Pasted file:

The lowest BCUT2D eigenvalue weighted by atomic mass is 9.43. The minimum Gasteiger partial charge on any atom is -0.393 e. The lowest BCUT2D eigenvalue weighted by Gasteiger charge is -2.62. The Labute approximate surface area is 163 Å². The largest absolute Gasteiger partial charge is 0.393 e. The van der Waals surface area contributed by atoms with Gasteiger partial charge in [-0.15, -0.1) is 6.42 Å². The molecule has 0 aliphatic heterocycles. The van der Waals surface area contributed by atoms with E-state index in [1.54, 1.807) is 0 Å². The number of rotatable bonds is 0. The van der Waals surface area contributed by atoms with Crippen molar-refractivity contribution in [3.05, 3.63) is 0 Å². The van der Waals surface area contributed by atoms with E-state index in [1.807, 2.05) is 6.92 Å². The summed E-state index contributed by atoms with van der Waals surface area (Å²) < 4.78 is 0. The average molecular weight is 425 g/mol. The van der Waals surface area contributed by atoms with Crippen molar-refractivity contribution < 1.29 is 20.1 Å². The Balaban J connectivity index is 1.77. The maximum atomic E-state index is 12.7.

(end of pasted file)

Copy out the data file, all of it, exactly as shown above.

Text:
The lowest BCUT2D eigenvalue weighted by atomic mass is 9.43. The minimum Gasteiger partial charge on any atom is -0.393 e. The lowest BCUT2D eigenvalue weighted by Gasteiger charge is -2.62. The Labute approximate surface area is 163 Å². The largest absolute Gasteiger partial charge is 0.393 e. The van der Waals surface area contributed by atoms with Gasteiger partial charge in [-0.15, -0.1) is 6.42 Å². The molecule has 0 aliphatic heterocycles. The van der Waals surface area contributed by atoms with E-state index in [1.54, 1.807) is 0 Å². The number of rotatable bonds is 0. The van der Waals surface area contributed by atoms with Crippen molar-refractivity contribution in [3.05, 3.63) is 0 Å². The van der Waals surface area contributed by atoms with E-state index in [1.807, 2.05) is 6.92 Å². The summed E-state index contributed by atoms with van der Waals surface area (Å²) < 4.78 is 0. The average molecular weight is 425 g/mol. The van der Waals surface area contributed by atoms with Crippen molar-refractivity contribution < 1.29 is 20.1 Å². The Balaban J connectivity index is 1.77. The maximum atomic E-state index is 12.7.